Parties from the same Village each have their own BPs which come

from the Village's total available BPs for that Turn. A Village

may not send out a second War Party if it's first War Party has

already returned to Village, causing it to become "Finished"



Example: In Turn 4, the Southern Cheyenne have three Chiefs

available: Bull Bear, Roman Nose, and Tall Bull, with a total of

6 BPs available in the Village. In one Round they send out a War

Party consisting of 3 BPs, led by Chief Bull Bear. In a later

Round they send out a second War Party consisting of 2 BPs, led

by Chief Roman Nose. This leaves one BP and Chief Tall Bull in

the Village.


6.33 TARGETS: War Parties may be used against:


   * "Enemy" Villages (as listed on its Tribal card)

   * the Village of a Tribe that attacked its Tribe in that Turn

   * any War Party in the same Area not listed as friendly on its

     Tribal card

   * Resources

   * Columns On Patrol


Neither War Parties nor Villages may React (5.35).


6.34 MULTIPLE ATTACKS: A War Party may make more than one attack

in a Turn. However, it would have to make the additional attack

in a subsequent Round, as only one War Party -- and one attack

-- is allowed per Round unless a "Rampage" Shaman card is in play



6.35 POST ACTION CHOICE: When a War Party has finished its action

for the Round, regardless of the results, it has the following



   * It may remain on the map (to possibly move/attack in a

     subsequent Round of that Turn) if it has taken only one

     action during that Turn.

   * It may return to its Village (flipping the Village marker

     over to its orange "Finished" side - 6.8)


   When a War Party has finished its second action in a

subsequent Round of that Turn or has finished what turns out to

be the second action for the Village that turn (the Village

performed some other action in an earlier Round), it must then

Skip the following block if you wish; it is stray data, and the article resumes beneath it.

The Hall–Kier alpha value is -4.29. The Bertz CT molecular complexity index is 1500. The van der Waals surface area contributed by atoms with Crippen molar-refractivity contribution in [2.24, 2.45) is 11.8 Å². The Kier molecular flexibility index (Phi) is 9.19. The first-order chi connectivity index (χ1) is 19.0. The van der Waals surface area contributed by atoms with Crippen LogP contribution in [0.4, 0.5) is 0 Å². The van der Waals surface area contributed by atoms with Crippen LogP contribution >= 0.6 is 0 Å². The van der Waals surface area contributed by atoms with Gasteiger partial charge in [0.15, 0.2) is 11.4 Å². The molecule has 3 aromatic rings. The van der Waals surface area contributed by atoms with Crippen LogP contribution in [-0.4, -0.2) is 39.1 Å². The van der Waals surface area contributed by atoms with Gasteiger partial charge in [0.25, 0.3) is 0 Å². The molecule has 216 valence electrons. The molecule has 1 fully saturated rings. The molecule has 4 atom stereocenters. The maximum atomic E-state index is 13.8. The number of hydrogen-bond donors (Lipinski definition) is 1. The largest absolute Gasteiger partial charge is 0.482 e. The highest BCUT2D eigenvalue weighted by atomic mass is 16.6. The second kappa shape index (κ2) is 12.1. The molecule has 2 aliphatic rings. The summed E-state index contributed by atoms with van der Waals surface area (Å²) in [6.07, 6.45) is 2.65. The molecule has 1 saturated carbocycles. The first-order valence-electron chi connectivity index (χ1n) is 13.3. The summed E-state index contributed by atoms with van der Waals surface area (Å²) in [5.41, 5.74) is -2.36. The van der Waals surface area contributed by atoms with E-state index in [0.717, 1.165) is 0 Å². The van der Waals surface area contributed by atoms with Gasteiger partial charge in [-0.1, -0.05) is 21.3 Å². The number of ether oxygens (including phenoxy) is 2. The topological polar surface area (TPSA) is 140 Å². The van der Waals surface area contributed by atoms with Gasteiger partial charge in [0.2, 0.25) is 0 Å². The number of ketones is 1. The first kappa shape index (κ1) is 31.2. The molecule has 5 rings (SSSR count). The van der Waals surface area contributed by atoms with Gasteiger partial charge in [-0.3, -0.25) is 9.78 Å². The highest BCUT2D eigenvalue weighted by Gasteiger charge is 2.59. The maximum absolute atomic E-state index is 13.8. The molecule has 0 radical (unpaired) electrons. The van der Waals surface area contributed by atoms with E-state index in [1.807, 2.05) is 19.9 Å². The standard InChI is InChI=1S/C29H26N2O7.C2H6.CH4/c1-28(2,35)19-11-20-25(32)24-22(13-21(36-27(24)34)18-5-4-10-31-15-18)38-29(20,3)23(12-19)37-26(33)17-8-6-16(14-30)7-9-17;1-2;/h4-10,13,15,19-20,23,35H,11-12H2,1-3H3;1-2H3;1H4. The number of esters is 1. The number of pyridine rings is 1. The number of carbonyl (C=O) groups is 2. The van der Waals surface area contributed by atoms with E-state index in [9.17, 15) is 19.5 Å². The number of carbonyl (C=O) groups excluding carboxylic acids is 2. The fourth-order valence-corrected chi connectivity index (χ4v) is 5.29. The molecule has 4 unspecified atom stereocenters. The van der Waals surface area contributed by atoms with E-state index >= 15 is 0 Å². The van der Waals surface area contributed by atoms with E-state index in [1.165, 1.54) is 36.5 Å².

return to its Village (flipping the Village to its "Finished"

side) at the end of that Round. Also if the Village performs its

second action while the War Party is still on the map, causing it

to become "Finished", or has the Smallpox Shaman Card played on

it, then the War Party must return to the Village at the end of

that Round.


   Note that a War Party may remain on the map until the end of

the Turn if it performed the only action that its Village had

taken during that Turn. In this case the War Party returns to the

Village during the End of the Turn Phase.


6.36 RANGE: A War Party may enter and attack a target in any

adjacent Area or attack a target in its currently occupied Area.

At the start of the Turn a War Party's currently occupied Area is

the Area where it's Village is.  War Parties may not enter

Mexico, Canada, or the gray area along the eastern edge of the

map. At the end of the Turn, all War Parties are returned to

their Villages. A War Party may never move more than two Areas

away from its Village. Thus, a War Party from a Village in

Arizona could not move into South Dakota.


   This gives War Parties an exaggerated range for the sake of

play balance. Players who wish a more "historical" approach may

choose to limit range to adjacent Areas.


6.4 RAIDS: Raids are very small groups which were looking more

for "loot" (and the honor of counting coup) than anything else.